EdData: Education Data for Decision Making
EdData is a mechanism whose primary role is to improve the accuracy, timeliness, accessibility, and use of data for education policy and program planning. This goal is accomplished by collecting primary data to increase individual and institutional capacity for education data collection, analysis, and dissemination.
The following are examples of activities that are within the scope of EdData:
Since 2006, the EdData II project has promoted assessments that are easy to use, have a scientific underpinning, and have a "common-sense" meaning to parents. As a result, several instruments have been developed under EdData II to capture essential, reliable, and valid education data, while limiting study complexity and cost.
The Early Grade Reading Assessment (EGRA) is a one-on-one oral assessment requiring about 15 minutes per child. It is a simple diagnostic of individual student progress in reading. The EGRA instrument typically is adapted for use in a particular country and language. A primary use of EGRA is to establish national or regional reading performance measures. The results then can feed into policy dialogue activities to inform education stakeholders of the current status of students' reading performance and to raise awareness about the importance of reading in the early grades.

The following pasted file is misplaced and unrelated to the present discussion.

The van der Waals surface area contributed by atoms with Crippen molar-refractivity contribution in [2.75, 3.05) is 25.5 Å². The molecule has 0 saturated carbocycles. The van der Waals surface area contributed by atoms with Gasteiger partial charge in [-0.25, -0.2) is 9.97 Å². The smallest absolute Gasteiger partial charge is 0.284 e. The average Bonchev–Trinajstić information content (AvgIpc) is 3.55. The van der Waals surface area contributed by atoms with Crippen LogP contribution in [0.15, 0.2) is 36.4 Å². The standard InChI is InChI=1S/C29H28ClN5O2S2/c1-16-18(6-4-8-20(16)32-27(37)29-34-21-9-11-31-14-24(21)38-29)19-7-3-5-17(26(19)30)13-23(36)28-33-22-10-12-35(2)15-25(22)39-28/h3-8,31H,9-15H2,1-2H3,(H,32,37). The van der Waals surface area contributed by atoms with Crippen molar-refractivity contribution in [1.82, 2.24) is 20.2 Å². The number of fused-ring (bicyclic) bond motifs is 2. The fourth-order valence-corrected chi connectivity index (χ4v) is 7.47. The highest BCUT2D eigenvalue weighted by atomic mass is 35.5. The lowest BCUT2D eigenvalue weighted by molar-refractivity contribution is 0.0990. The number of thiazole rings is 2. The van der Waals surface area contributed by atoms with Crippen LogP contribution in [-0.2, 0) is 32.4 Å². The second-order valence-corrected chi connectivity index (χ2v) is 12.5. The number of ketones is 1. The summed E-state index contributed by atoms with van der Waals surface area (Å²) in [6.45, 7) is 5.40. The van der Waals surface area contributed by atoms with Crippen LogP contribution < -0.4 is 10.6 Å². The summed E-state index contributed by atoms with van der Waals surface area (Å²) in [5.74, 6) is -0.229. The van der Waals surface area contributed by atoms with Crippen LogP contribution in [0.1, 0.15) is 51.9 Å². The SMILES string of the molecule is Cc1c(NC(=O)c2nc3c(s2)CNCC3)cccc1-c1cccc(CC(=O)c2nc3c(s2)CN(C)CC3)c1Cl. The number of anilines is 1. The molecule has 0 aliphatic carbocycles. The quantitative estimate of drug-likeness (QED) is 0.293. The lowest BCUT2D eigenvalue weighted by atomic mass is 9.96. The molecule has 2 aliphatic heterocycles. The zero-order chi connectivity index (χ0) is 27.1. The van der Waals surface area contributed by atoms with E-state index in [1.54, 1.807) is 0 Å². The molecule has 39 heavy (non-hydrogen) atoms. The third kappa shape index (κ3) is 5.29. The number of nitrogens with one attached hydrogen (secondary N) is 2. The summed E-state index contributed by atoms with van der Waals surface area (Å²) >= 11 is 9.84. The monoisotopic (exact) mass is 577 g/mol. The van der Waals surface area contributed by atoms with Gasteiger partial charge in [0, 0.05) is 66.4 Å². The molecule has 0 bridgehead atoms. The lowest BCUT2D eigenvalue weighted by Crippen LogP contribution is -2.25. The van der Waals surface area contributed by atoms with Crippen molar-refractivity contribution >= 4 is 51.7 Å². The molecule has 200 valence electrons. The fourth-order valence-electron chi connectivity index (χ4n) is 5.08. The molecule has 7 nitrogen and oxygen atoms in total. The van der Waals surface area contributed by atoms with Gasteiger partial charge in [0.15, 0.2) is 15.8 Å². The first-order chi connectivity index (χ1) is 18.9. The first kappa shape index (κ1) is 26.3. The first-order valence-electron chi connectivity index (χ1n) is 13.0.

The Early Grade Mathematics Assessment (EGMA) is the math equivalent of EGRA. This assessment tool measures students' foundational skills in numeracy and mathematics, including number identification, quantity discrimination (larger and smaller), missing-number identification, word problem solving, addition and subtraction, shape recognition, and pattern extension. The skills EGMA assesses assist in building the math foundation that students need in order to accomplish further tasks, such as retrieving information from graphs or measuring. By assessing children earlier than third or fourth grade, EGMA can help ensure that children obtain the understanding they will need for success in subsequent grades.
The Snapshot of School Management Effectiveness (SSME) paints a multifaceted picture of school management practice. Management data collected by the SSME include pedagogical approach; time on task; interactions among students, teachers, administrators, district officials, and parents; record keeping; discipline; availability and condition of school infrastructure; availability of pedagogical materials; and safety. Data are collected via direct classroom and school observation; student assessment; and interviews with teachers, principals, and parents. By collecting information on just the most crucial school effectiveness factors and by applying innovative and simple data-collection methodologies, the SSME produces a rich data set at a low cost. One trained individual can assess a school in just one day. Although the basic SSME methodology can be applied in any school system, the SSME is designed to be adapted to reflect the issues and the structures unique to each country.
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